I am an alienated mother who was alienated from my children in South America. I grew up in Ireland and emigrated to South America in my early twenties. I met my husband there, got married and we had a son and daughter. I can, like many people who are separated or divorced, say that we were happy at one time, enjoyed life and had children together. But as one knows, life can change and rearrange. Over time my relationship with my husband began to deteriorate. It is one thing to split up but to be deliberately and vengefully alienated from our beloved children is an entirely different matter. I had a woman helper in our home. One day she came to me in the kitchen and said, “Your husband is saying bad things about you to the children in the living room”.
I have witnessed separating parents who do not alienate the other parent. They are able to part and still be good co-operating parents. These children play, go to school knowing that both parents love them. The benefits to the child are huge. They remain being loved by their extended families. This benefits the extended families who are not torn from their nieces, nephews or grandchildren. This leads to more peaceful communities which in turn leads to more peace in society. Our reactions to being an alienated parent are not always what they should be. One is thrown into new territory that one couldn’t imagine or plan for. There is shock, disbelief and anger. We are thrown onto a rollercoaster that we were not expecting. It’s full of troughs and very few rises. We are thrown around like sand in a dust storm.
Why does this happen? It happens because many legal systems in many countries are not set up to deal with this situation. Alienated parents are hurled into legal systems where there is little knowledge or training of what Parental Alienation is, or how to identify it, or how to deal with it effectively, or quickly. The alienating parent knows this and presses the button on the rollercoaster. There is little or no accountability for the alienating parent in many of these legal systems.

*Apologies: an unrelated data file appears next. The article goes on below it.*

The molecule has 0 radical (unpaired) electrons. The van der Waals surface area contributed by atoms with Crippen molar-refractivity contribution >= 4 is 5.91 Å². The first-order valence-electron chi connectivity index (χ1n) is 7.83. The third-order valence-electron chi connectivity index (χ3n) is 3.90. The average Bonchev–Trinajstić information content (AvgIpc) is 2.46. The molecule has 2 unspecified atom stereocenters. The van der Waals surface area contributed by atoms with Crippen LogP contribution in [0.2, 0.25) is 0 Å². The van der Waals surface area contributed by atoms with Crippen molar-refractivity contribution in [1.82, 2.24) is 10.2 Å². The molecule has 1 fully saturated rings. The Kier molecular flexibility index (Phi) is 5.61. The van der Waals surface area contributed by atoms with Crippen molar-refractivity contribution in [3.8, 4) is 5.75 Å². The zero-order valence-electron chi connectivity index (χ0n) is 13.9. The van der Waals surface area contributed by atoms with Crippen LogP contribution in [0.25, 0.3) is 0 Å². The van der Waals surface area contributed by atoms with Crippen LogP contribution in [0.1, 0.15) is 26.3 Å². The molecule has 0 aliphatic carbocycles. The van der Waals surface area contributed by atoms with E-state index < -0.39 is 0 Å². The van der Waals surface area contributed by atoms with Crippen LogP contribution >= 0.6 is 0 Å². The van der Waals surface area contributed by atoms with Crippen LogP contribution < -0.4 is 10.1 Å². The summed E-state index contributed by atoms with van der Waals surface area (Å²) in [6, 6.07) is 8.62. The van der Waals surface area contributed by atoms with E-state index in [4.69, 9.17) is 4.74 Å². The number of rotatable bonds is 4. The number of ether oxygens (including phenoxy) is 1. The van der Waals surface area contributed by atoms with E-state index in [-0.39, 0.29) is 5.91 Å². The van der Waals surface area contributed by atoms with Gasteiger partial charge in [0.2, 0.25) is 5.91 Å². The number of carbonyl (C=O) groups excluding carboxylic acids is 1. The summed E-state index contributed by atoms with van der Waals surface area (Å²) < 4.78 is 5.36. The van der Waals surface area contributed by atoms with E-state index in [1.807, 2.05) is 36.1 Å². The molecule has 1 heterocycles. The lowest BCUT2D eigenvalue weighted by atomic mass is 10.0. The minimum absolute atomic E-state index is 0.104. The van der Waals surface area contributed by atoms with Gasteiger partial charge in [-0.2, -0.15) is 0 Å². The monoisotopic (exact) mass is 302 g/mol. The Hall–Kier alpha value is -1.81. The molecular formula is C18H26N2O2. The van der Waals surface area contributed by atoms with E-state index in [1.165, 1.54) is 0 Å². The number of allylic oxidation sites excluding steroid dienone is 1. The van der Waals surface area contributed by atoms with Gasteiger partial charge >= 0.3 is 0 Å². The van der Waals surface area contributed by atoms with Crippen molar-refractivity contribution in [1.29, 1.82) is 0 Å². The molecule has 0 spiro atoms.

They cannot be arrested for drowning the natural love and affection a parent has for his or her child or children so that they can grow and develop into decent citizens in society.
From my research and personal experience, alienated parents can be dragged into court again and again costing money they can ill afford. In the meantime, children are growing up. These children can be asked to make adult decisions while their young, growing and developing minds are trying to find their own identity as humans, sometimes within a home war zone. These are children without fully developed personalities or life experience being asked to make adult decisions they are totally ill equipped for. With a vengeful, alienating parent pulling the strings, these children are sometimes asked to choose which parent they want to live with but then they can- or may be forced to– choose to alienate the other parent who can become isolated not only from his or her children but also from in-laws who side with the alienator.
As a result, the alienated parent cannot stop it, cannot control it, cannot change the legal system on their own. They have to go through it. I know of some alienated parents who have walked away in despair. The fight is too hard, too exhausting. A friend of mine in South America committed suicide when her three children were alienated from her. The youngest child was a four-year-old girl. I knew this woman and often visited her when our children played together. I witnessed a very good mother who loved her children. This was long before I knew what Parental Alienation was.
I am now retired and live here in Ireland. I have not had a relationship with my son for twenty-two years. My daughter has kept in touch on and off over these years. We have had a rocky journey and at this distance, it is harder to repair. However, we have not given up on each other for which I thank God. My Christian faith has sustained me in this horrible journey where one struggles to find meaning when one has lost the love of one’s beloved children.
My two adult children live in South America. They are in their thirties now and they are both married. Here, I give two quotes from my adult daughter in two particular phone conversations over the last few years. “I have to keep both your secrets,”. This comment refers to the fact that my ex-husband refused any contact with me over the years because I divorced him. On another phone conversation, I brought up the fact that I had been alienated from her, and my son. Her reply was “Who did that to you?” When I realised she had blocked out what happened. I changed the subject. There have been times when I thought my heart would burst out of my chest in the agony of losing the love of my children.